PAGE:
The South African small residential price index gap in Figure 6 indicates the severe shocks of both the 1980s and the latest financial crisis on the residential market. The gap falls and remains negative for more than 2 years in the 1980s. In the recent crisis, the gap recovers more rapidly, however, relapses to turn towards the biggest negative gap in the observation period. These shocks are also prevalent in the credit-to-GDP gap in Figure 3; however, there timing is different, indicating that the two measures will certainly provide different capital requirements at different periods (Figures 9 and 10). Figure 6 imposes a Fourier fit to the residential price index gap to determine whether there is a cycle component for the purposes of cyclical capital requirements. Figure 7 illustrates a frequency spectrum of South African small residential price index gap.

FIGURE 7: Frequency spectrum for South African small house price gap.

The spectrum in Figure 7 illustrates that principal component has a duration of 85 months (corresponding to a 7-year cycle). The semi-cycle found at ±43 months is encouraging as the Fourier analysis also detects semi-cycles, which suggests that the 85-month cycle is correct. This 7-year cycle further aligns with the findings of Van Vuuren (2012) for credit-to-GDP growth and Botha (2004) and Thomson and Van Vuuren (2016) for the South African business cycle. Figure 8 illustrates the additional CCB capital requirements estimated using the residential gap and the BCBS CCB implementation suggestions.

FIGURE 8: Small residential gap using the Kalman filter and Countercyclical Capital Buffer capital charge add-on.

Countercyclical Capital Buffer capital requirements are at a maximum three times in the observation period with two of these being associated with the respective crises mentioned. The bursting of the 1980s housing bubble occurred in 1984, and CCB capital requirement indicators begin as early as the late 1970s. This suggests that the measure might have had the ability to impose countercyclical capital effectively in the years building up to the crisis. This is similar in the latest financial crisis with CCB capital imposed as early as the year 2000 up until mid-2007. Figure 9 illustrates additional CCB capital charges calculated for both the credit-to-GDP gap and the residential gap using the Kalman filter approach for trend extraction.

FIGURE 9: Countercyclical Capital Buffer capital charge add-on for credit-to-GDP and housing index series using the Kalman filter.

The CCB charge requirements differ significantly for the two series analysed with the credit-to-GDP gap raising no CCB requirements for the pre-crisis period of 1980. The residential price index does, however, increase the CCB requirement to its maximum allowable threshold for almost 5 years prior to the crisis. The residential index further solely suggests a CCB between 1990 and 1995, this is because of political uncertainties and an exodus of professionals placing significant pressure on the housing market. The investigation of signals like these is of utmost importance as they may not be appropriate for CCB indications, particularly if signals are isolated to their sector and not applicable to the entire banking or financial sector.

The pre-2008 crisis period shows significant CCB retentions if the measure is based on the residential price index, suggesting that it would have been countercyclical in the pre-crisis period potentially countering excessive credit growth. The CCB measure based on the credit-to-GDP gap also indicates maximum capital retention, however, in the crisis period. This aligns with research of Burra et al. (2014) and Bernstein et al. (2014), cautioning regarding the use of the credit-to-GDP gap as an indicator for the CCB. Figure 10 focusses solely on the most recent financial crisis comparing the credit-to-GDP gap and the residential property price gap, both estimated using the Kalman filter and HP filter, respectively.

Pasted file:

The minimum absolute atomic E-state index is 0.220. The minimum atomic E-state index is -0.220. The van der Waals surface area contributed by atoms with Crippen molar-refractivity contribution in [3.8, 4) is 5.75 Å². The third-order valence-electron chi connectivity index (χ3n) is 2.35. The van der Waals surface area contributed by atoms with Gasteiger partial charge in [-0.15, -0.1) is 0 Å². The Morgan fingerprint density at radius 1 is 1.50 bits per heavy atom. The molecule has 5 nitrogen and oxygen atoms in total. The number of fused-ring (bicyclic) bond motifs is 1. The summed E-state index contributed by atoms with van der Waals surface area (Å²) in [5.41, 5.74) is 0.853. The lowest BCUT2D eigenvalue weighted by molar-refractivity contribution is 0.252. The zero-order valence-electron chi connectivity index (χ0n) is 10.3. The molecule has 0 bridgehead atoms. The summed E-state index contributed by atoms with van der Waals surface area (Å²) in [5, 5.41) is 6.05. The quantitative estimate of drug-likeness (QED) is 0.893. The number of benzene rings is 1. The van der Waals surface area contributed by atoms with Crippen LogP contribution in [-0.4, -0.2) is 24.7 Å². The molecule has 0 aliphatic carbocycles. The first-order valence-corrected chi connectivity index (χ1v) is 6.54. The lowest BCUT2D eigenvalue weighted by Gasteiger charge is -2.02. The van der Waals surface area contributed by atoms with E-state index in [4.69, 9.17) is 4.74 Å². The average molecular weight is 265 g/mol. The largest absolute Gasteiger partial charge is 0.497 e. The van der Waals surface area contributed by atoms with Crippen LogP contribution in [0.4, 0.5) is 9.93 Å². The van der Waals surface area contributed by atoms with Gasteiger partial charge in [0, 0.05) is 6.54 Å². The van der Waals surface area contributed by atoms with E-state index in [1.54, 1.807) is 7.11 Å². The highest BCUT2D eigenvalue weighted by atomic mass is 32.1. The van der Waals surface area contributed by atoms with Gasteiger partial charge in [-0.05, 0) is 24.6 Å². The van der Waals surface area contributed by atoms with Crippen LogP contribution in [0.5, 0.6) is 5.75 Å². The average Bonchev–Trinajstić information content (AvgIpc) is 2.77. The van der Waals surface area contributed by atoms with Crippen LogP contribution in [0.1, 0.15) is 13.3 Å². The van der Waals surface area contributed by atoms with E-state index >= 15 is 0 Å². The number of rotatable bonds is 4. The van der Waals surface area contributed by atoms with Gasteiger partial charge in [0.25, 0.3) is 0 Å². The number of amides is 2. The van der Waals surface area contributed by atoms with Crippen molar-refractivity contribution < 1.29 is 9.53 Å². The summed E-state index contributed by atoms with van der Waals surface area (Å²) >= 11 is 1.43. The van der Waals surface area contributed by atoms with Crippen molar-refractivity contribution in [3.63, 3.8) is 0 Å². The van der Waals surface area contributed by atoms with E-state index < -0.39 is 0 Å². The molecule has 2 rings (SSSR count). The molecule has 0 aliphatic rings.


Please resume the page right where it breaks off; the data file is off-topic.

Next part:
FIGURE 10: Countercyclical Capital Buffer capital charge add-on for credit-to-GDP and housing index series using the Kalman and HP filters pre- and during the credit crisis. HP, Hodrick–Prescott.

Figure 10 illustrates that the residential price index would have suggested a CCB long before the onset of the crisis. Suggesting stringent buffer requirements from the onset of the millennium might have been too severe and would potentially have hindered economic and financial market growth. The superiority of the Kalman filter over the HP filter cannot be concretely established for the buffer (estimated using the residential price gap) as buffer-retention signals leading up to 2003 are similar. The buffer’s release signal under the Kalman filter approach is more rapid: this should be further explored in future research.

The credit-to-GDP gap buffer estimated with the Kalman filter for the crisis period is more conservative compared to the buffer estimated with the HP filter. The Kalman filter–estimated buffer reaches the maximum prescribed 2.5% and maintains it throughout the crisis period, eventually diminishing along with the HP-filtered buffer. The accumulation of the buffer also begins a few months prior to that of the HP-filtered approach and may have countered procyclicality and acted as a warning signal.

Conclusions and suggestions for future work

Procyclicality is not isolated to one element of a financial market or economy; it emerges because of the combination of several elements including regulatory requirements and market participant actions. The identification and isolation of a single metric which captures all relevant features of procyclicality is unlikely: regulators and financial institutions will have to identify the optimal measures and variables that describe its effects in order to attain macroeconomic stability.